Yeah, I guess that’s it. That’s a matter for the government rather than the ACCC.
Arguably. The ACCC is going to look at that and now we wait what the New South Wales government has to do. The other decision was an interesting one because Rod Simms used the extraordinary analogy of Coles and Woolworths getting together which of course we know won’t happen, but the case in particular was a rail merger. There’s what they call intermodal which are the rail tracks which take in containers between Aurizon and Pacific National and the ACCC has taken legal action against that and also alleging that they did an agreement which was going to upset competition being that Aurizon agreed that they’d close their interstate container business leaving the game all to Pacific National so a very cosy deal all around.
But the ACCC is trying to stop it. Trains, that’s right.
There you go. The only other thing I have to ask about the ACCC is Fairfax and News Corp have agreed to share their printing.
They should have done that years ago, wouldn’t you say?
Yeah, maybe if they did it years ago they wouldn’t have been allowed to do it.
But now nobody cares because nobody is reading the newspapers.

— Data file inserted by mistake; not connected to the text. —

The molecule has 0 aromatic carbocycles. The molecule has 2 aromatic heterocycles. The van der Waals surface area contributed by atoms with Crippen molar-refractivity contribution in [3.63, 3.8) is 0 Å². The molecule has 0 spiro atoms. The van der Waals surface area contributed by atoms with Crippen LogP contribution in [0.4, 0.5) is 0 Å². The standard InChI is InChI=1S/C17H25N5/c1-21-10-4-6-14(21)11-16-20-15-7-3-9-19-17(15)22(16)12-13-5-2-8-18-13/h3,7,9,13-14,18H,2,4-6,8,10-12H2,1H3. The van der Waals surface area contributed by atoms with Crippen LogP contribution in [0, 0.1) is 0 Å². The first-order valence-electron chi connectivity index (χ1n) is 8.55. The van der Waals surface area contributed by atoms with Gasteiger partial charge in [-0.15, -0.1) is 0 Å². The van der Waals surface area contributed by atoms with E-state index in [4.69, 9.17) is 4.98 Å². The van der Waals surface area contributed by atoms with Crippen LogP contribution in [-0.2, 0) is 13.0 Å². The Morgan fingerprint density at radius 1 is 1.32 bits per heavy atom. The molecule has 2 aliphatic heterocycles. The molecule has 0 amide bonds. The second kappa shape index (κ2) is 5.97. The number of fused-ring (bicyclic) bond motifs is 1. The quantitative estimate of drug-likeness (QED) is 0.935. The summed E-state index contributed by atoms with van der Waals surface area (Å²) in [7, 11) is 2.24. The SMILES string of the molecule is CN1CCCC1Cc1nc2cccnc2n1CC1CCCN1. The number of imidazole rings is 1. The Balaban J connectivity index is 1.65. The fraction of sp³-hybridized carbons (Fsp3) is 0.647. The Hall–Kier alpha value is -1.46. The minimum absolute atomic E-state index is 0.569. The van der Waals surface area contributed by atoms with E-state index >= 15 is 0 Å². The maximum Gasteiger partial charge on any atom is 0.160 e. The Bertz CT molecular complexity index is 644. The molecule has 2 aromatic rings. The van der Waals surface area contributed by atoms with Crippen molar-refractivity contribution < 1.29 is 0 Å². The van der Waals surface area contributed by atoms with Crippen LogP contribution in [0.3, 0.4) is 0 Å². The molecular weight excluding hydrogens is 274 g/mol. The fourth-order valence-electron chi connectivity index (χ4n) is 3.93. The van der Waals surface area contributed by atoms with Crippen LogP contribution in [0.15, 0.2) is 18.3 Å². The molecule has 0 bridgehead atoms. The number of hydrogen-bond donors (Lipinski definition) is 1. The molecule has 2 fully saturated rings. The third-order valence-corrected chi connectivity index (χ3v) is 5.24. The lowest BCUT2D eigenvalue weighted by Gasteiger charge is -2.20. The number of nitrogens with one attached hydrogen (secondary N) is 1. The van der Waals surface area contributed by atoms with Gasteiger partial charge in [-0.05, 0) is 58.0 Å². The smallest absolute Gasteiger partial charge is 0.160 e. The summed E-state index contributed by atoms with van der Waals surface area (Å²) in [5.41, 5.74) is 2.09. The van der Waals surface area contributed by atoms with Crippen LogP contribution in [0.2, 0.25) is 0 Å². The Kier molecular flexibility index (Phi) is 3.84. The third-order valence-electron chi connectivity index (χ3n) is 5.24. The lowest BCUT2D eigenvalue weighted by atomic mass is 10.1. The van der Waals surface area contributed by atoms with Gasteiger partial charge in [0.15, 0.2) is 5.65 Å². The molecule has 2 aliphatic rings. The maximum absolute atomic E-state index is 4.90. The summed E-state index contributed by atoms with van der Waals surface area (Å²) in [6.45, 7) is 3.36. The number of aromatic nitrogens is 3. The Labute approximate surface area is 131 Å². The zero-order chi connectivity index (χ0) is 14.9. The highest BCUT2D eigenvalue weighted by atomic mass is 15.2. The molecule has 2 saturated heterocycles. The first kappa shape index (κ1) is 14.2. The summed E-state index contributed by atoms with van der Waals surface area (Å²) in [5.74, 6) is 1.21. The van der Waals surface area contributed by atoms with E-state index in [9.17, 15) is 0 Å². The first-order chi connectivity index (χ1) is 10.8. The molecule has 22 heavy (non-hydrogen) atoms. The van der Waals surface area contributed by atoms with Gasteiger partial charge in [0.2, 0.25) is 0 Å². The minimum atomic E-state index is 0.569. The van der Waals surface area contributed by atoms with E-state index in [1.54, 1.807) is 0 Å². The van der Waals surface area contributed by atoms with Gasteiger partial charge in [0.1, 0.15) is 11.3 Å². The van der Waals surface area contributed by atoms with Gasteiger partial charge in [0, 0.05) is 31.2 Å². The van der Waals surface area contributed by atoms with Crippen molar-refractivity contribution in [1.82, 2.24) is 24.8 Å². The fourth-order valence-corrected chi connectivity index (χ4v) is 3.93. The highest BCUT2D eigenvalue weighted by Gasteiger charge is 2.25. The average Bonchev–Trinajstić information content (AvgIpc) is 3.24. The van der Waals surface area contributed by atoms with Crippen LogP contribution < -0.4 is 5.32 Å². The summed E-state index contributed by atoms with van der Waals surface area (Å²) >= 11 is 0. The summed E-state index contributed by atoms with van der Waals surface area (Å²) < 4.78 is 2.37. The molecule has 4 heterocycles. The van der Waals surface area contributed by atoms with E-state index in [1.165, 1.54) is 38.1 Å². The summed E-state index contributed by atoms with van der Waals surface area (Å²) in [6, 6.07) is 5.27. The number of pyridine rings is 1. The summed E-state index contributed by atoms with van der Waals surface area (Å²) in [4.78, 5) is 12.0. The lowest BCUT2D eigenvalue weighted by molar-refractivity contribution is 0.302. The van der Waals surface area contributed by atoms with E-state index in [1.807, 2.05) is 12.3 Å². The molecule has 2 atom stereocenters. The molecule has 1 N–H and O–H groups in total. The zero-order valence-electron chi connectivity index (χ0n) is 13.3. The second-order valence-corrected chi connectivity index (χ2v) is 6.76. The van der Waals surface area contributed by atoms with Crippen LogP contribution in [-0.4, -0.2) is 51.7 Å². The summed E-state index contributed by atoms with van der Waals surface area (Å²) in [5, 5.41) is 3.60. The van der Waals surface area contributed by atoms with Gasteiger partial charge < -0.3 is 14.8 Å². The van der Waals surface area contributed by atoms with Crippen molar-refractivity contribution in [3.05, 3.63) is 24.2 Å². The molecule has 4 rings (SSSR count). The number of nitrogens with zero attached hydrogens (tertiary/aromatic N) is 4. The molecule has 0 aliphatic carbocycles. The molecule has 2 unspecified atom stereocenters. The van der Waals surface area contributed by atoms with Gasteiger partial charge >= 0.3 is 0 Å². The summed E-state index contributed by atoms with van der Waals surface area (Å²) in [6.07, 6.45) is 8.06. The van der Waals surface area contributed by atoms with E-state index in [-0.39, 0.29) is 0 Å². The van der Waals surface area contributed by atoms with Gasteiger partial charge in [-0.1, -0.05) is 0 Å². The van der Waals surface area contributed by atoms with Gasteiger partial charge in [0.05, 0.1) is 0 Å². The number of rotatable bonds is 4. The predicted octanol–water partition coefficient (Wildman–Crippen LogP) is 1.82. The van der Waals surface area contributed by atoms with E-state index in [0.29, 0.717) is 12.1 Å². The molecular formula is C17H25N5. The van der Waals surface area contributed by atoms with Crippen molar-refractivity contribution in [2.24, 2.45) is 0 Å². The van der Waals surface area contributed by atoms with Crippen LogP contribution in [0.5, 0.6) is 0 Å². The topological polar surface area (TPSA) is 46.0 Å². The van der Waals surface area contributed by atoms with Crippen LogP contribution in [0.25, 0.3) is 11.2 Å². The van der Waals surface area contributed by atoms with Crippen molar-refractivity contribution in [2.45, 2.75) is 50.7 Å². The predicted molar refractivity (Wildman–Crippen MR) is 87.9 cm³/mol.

You might say that, Alan, but of course I wouldn’t agree with you. You’re right, less people are reading newspapers today than they were 20 years ago.
No, they’re queuing up to read your column, John.
Of course, but maybe online too.
Indeed online, that’s exactly the point.
Of course, they’re listening to our podcast.
We’re speaking today on Thursday afternoon and we had the jobs data this morning. 50,900 jobs seasonally adjusted in June which is a very big number, bigger than we’ve seen all year so it was looking like in the first six months it seemed that jobs growth was quite down a lot from last year which was very strong last year and now it’s popped up for June so that’s pretty good.
It is good. The economy is clearly ticking along very nicely. It’s interesting, earlier this week we had people warning about there’s going to be a housing crisis and we’re worried about the Royal Commission and what impact that might have on banks lending on housing but then every time we got new economic figures coming out they seem to be positive and the economy is going along quite nicely.
The unemployment rate is down to 5.37 which is the lowest unemployment rate since 2012.
What we all want to know is when that’s going to translate into wage increases.
We do because the rule of thumb says that when unemployment gets lower, when the unemployment rate goes lower, then wages go up because employees need to attract wages but that’s simply not happening here, it’s not happening in America, it’s not happening in Europe and we’re all scratching our heads as to why.
I’m just trying to remember the last time I had any kind of wage increase, what about you?
It’s been a long time, Alan, but in your case, Alan, there’s plenty of jobs on the go so I think you’ll be okay.
But none of them have increased my wage. I do all these jobs and they bloody well don’t give me a pay rise.
Well that’s unfortunate, that’s what’s happened.
News Corp are terribly stingy, very nice people of course.
Very fine employees, yeah.